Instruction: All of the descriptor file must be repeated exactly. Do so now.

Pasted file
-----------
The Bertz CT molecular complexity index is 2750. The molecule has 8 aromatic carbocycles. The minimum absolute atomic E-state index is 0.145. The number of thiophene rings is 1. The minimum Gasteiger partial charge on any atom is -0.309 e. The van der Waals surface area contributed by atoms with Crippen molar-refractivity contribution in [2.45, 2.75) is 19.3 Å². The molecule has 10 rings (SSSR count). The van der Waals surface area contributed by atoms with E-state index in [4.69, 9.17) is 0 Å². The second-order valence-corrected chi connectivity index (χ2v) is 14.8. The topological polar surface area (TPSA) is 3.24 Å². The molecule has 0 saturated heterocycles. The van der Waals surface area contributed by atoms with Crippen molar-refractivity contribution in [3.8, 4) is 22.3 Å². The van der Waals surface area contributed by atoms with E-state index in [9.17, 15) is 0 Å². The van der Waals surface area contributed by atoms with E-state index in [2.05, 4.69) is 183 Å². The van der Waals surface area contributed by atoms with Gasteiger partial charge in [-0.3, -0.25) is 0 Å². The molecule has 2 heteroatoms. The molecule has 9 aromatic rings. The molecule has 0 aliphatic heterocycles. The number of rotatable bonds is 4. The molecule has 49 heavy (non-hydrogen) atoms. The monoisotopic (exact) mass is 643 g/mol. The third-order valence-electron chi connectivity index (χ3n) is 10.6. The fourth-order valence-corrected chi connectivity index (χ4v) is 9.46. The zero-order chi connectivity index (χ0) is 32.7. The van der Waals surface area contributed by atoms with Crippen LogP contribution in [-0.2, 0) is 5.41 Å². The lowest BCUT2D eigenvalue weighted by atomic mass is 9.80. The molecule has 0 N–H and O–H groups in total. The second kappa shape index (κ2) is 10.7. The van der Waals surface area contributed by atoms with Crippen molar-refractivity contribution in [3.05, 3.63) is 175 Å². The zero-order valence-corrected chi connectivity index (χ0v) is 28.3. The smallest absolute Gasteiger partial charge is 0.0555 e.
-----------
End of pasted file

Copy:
The Bertz CT molecular complexity index is 2750. The molecule has 8 aromatic carbocycles. The minimum absolute atomic E-state index is 0.145. The number of thiophene rings is 1. The minimum Gasteiger partial charge on any atom is -0.309 e. The van der Waals surface area contributed by atoms with Crippen molar-refractivity contribution in [2.45, 2.75) is 19.3 Å². The molecule has 10 rings (SSSR count). The van der Waals surface area contributed by atoms with E-state index in [4.69, 9.17) is 0 Å². The second-order valence-corrected chi connectivity index (χ2v) is 14.8. The topological polar surface area (TPSA) is 3.24 Å². The molecule has 0 saturated heterocycles. The van der Waals surface area contributed by atoms with Crippen molar-refractivity contribution in [3.8, 4) is 22.3 Å². The van der Waals surface area contributed by atoms with E-state index in [9.17, 15) is 0 Å². The van der Waals surface area contributed by atoms with E-state index in [2.05, 4.69) is 183 Å². The van der Waals surface area contributed by atoms with Gasteiger partial charge in [-0.3, -0.25) is 0 Å². The molecule has 2 heteroatoms. The molecule has 9 aromatic rings. The molecule has 0 aliphatic heterocycles. The number of rotatable bonds is 4. The molecule has 49 heavy (non-hydrogen) atoms. The monoisotopic (exact) mass is 643 g/mol. The third-order valence-electron chi connectivity index (χ3n) is 10.6. The fourth-order valence-corrected chi connectivity index (χ4v) is 9.46. The zero-order chi connectivity index (χ0) is 32.7. The van der Waals surface area contributed by atoms with Crippen LogP contribution in [-0.2, 0) is 5.41 Å². The lowest BCUT2D eigenvalue weighted by atomic mass is 9.80. The molecule has 0 N–H and O–H groups in total. The second kappa shape index (κ2) is 10.7. The van der Waals surface area contributed by atoms with Crippen molar-refractivity contribution in [3.05, 3.63) is 175 Å². The zero-order valence-corrected chi connectivity index (χ0v) is 28.3. The smallest absolute Gasteiger partial charge is 0.0555 e.